Hercules Aston Tourist update

Since my original blog about this bike I have had a few stress filled moments whilst working on it .

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First one reared its head when I went to take the quill stem out , as it would only allow me to move it up or down about half an inch . When I finally got it all apart I found that the last inch of the quill stem had come adrift from the rest .

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Next came the two plus hours trying to fit a set of guards , I could get the guards to sit ok but couldn’t get the stays to reach the mounting points so in the end I found some brackets that I fitted between the stays and the mounts .

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The other issue my local bike shop sorted by re-dishing the rear wheel so it sat central in the frame.

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Once all these were sorted it’s been plain sailing and I can honestly say it rides really smooth and all that’s left is to find the ideal tyre pressure .

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4 thoughts on “Hercules Aston Tourist update

  1. Oh the woes of vintage bike ownership. At least neither the seat post nor the stem were stuck fast. 🙂 We had a similar situation a the co-op a while back with the broken portion frozen to the steering tube. Got the wedge out, but couldn’t budge the broken part of the stem. Just used a stem with a short shaft and all was well. Fortunately it wasn’t anything special. Glad yours was OK.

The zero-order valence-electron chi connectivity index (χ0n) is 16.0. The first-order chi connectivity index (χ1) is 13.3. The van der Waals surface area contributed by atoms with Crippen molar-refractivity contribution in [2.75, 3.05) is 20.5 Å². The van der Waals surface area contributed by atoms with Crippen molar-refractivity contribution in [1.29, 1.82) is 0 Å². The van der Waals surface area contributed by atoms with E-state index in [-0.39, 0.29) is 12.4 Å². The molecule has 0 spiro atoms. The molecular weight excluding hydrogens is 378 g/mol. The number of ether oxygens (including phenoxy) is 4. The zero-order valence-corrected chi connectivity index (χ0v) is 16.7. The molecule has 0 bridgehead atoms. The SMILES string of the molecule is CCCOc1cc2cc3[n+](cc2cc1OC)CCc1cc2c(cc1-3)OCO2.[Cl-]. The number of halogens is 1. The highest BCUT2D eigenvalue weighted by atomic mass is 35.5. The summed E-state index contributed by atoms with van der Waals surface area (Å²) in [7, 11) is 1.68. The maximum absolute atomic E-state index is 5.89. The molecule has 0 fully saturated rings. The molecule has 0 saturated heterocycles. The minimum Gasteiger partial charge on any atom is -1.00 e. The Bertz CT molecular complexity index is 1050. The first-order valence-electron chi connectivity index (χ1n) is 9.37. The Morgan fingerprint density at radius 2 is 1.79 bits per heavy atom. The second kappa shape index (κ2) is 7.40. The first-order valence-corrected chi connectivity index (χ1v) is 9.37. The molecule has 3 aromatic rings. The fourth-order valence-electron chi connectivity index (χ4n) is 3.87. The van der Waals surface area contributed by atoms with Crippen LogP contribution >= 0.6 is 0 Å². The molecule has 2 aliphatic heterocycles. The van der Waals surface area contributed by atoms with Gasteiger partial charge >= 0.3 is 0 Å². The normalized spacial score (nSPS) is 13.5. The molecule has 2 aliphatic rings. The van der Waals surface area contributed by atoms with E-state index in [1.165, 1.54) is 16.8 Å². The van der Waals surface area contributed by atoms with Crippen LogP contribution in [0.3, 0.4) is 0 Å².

Cheers,

    Van

      • There’s a “solution” to freeing a stuck aluminum post in a steel frame. Kind of nasty, but it works well. Start by stripping the frame of all removeable parts and then fill the seat tube from the bottom bracket end with a strong solution of sodium hydroxide. This is commonly used as drain cleaner. You may have to repeat several times, but eventually the NaOH will dissolve enough of the aluminum so that the post can be twisted free and pulled out.
        By-the-way, the seizing of aluminum to steel is called a galvanic bond and is caused by the difference in the metals and a bit of moisture.

        Cheers,

        Van

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